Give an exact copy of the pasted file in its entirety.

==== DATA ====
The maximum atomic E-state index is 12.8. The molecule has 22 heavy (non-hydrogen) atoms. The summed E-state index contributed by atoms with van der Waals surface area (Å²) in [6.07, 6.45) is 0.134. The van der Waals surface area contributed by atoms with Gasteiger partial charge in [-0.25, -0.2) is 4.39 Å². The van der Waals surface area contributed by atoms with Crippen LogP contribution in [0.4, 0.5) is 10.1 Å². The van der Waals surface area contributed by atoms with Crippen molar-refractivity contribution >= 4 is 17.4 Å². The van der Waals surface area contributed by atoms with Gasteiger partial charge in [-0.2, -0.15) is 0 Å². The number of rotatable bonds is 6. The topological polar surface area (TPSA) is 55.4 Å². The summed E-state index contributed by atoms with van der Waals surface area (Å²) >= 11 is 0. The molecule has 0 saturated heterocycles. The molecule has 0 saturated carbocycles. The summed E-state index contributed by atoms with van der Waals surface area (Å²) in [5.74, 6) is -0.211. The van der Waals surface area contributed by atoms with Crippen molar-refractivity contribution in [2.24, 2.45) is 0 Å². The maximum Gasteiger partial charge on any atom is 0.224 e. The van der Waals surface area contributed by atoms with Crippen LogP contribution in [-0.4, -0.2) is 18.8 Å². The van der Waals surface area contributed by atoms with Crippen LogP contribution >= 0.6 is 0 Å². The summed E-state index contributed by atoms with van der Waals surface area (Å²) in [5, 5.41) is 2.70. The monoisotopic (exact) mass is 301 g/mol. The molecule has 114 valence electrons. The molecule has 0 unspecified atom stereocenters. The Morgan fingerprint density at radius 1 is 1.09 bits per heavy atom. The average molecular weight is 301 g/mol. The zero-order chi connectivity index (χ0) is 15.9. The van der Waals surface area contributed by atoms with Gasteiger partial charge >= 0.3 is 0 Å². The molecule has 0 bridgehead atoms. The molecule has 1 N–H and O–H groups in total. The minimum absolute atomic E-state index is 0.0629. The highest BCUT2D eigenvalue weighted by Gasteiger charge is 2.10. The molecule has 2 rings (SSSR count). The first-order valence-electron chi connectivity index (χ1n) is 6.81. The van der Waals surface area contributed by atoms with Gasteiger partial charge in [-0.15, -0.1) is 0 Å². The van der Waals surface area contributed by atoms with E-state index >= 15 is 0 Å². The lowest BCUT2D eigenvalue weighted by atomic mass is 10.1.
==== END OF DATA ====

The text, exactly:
The maximum atomic E-state index is 12.8. The molecule has 22 heavy (non-hydrogen) atoms. The summed E-state index contributed by atoms with van der Waals surface area (Å²) in [6.07, 6.45) is 0.134. The van der Waals surface area contributed by atoms with Gasteiger partial charge in [-0.25, -0.2) is 4.39 Å². The van der Waals surface area contributed by atoms with Crippen LogP contribution in [0.4, 0.5) is 10.1 Å². The van der Waals surface area contributed by atoms with Crippen molar-refractivity contribution >= 4 is 17.4 Å². The van der Waals surface area contributed by atoms with Gasteiger partial charge in [-0.2, -0.15) is 0 Å². The number of rotatable bonds is 6. The topological polar surface area (TPSA) is 55.4 Å². The summed E-state index contributed by atoms with van der Waals surface area (Å²) >= 11 is 0. The molecule has 0 saturated heterocycles. The molecule has 0 saturated carbocycles. The summed E-state index contributed by atoms with van der Waals surface area (Å²) in [5.74, 6) is -0.211. The van der Waals surface area contributed by atoms with Crippen molar-refractivity contribution in [2.24, 2.45) is 0 Å². The maximum Gasteiger partial charge on any atom is 0.224 e. The van der Waals surface area contributed by atoms with Crippen LogP contribution in [-0.4, -0.2) is 18.8 Å². The van der Waals surface area contributed by atoms with Crippen LogP contribution >= 0.6 is 0 Å². The summed E-state index contributed by atoms with van der Waals surface area (Å²) in [5, 5.41) is 2.70. The monoisotopic (exact) mass is 301 g/mol. The molecule has 114 valence electrons. The molecule has 0 unspecified atom stereocenters. The Morgan fingerprint density at radius 1 is 1.09 bits per heavy atom. The average molecular weight is 301 g/mol. The zero-order chi connectivity index (χ0) is 15.9. The van der Waals surface area contributed by atoms with Gasteiger partial charge >= 0.3 is 0 Å². The molecule has 0 bridgehead atoms. The molecule has 1 N–H and O–H groups in total. The minimum absolute atomic E-state index is 0.0629. The highest BCUT2D eigenvalue weighted by Gasteiger charge is 2.10. The molecule has 2 rings (SSSR count). The first-order valence-electron chi connectivity index (χ1n) is 6.81. The van der Waals surface area contributed by atoms with Gasteiger partial charge in [-0.15, -0.1) is 0 Å². The van der Waals surface area contributed by atoms with E-state index >= 15 is 0 Å². The lowest BCUT2D eigenvalue weighted by atomic mass is 10.1.